https://62e528761d0685343e1c-f3d1b99a743ffa4142d9d7f1978d9686.ssl.cf2.rackcdn.com/files/86676/width668/image-20150629-9099-jvhzj0.jpg

During periods of drought plants face a dilemma

Photo credit: The Conversation

Plants in South Africa’s Western Cape area have tremendous variation in their sensitivity to drought. A. Betzelberger

How plants respond to drought provides insights into climate change survival

Globally, droughts have had a negative impact on many plant species. This has led to much higher rates of mortality than usual. Understanding how different species are likely to respond to drought is crucial to accurately predicting the impact of future climate change on plant communities.

It can be extremely challenging to find meaningful ways to describe plants’ many different types of responses to drought, particularly in biodiverse areas. Scientists have been working to develop a new systemin which plant functional traits can be used to assess the range of drought tolerance in diverse plant communities.

Studies were conducted to determine how plants like the Protea adapted to drought. Adam West - https://62e528761d0685343e1c-f3d1b99a743ffa4142d9d7f1978d9686.ssl.cf2.rackcdn.com/files/86677/width668/image-20150629-9072-18zqdw2.jpg
Studies were conducted to determine how plants like the Protea adapted to drought. Adam West – https://62e528761d0685343e1c-f3d1b99a743ffa4142d9d7f1978d9686.ssl.cf2.rackcdn.com/files/86677/width668/image-20150629-9072-18zqdw2.jpg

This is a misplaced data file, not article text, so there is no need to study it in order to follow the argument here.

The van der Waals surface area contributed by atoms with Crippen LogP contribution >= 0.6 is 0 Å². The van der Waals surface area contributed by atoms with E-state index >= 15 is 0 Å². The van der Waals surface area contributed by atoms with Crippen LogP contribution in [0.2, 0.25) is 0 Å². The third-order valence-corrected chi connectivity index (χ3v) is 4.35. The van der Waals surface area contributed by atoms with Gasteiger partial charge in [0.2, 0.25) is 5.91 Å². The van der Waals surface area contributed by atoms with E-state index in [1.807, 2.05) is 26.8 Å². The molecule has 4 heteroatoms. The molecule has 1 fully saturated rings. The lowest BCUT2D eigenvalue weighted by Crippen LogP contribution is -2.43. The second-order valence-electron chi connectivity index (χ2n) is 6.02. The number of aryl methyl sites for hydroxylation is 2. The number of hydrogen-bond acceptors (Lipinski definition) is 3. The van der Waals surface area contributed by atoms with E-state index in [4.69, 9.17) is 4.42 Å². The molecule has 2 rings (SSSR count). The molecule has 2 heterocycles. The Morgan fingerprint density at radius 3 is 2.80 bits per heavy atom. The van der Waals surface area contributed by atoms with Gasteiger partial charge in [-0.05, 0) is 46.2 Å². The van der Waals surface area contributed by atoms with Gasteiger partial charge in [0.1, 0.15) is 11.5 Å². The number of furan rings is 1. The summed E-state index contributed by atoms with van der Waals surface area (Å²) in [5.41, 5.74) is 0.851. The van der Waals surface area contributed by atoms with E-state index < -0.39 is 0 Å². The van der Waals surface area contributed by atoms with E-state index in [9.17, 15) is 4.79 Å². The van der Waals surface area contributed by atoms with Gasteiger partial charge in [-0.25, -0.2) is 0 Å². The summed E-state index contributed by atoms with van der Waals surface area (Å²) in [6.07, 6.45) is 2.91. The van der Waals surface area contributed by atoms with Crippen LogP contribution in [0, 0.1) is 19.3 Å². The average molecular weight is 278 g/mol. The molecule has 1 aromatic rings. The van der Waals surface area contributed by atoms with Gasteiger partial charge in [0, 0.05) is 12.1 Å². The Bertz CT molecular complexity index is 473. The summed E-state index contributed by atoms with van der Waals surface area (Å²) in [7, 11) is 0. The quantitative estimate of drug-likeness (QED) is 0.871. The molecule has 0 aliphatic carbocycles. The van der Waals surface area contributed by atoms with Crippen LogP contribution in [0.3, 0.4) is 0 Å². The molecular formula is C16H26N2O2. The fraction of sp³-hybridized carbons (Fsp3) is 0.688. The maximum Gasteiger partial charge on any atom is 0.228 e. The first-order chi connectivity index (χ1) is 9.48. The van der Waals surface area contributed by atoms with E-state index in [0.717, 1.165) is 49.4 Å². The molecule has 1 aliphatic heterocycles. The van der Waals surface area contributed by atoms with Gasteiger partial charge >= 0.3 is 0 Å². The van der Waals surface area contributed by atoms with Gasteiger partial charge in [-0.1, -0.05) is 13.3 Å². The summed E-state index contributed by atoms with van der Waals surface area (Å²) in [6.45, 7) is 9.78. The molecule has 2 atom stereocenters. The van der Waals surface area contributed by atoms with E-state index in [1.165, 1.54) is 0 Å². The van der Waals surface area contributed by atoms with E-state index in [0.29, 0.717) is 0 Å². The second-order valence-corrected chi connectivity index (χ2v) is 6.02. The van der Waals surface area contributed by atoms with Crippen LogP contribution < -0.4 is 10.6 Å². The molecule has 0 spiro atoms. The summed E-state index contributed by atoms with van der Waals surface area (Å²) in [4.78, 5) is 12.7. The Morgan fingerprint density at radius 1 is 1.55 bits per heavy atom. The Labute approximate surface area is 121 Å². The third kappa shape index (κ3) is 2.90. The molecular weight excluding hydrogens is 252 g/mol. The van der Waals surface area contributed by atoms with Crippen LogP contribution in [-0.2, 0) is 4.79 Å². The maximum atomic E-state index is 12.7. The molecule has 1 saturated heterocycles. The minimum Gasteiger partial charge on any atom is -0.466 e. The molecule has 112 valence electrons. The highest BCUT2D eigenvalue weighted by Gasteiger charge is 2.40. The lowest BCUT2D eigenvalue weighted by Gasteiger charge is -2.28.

Why some plants shrivel and die and others don’t

Although it may be tempting to think that drought is bad for all plant species, there is tremendous variation in their sensitivity to drought.

For several decades, plant scientists have been attempting to figure out what determines this variation. But there are no simple universal measurements of drought tolerance. Instead, scientists usually rely on long-term experimental manipulations.

The difficulty of assessing drought tolerance makes it challenging to work with large numbers of species. It is critically important that we do so, particularly within the world’s biodiversity hotspots – they are incredibly important systems for the planet. They include the tropical rainforests – the lungs of the planet – and many economically significant ecosystems such as South Africa’s fynbos.

Read the full article: The Conversation

Published by

Willem Van Cotthem

Honorary Professor of Botany, University of Ghent (Belgium). Scientific Consultant for Desertification and Sustainable Development.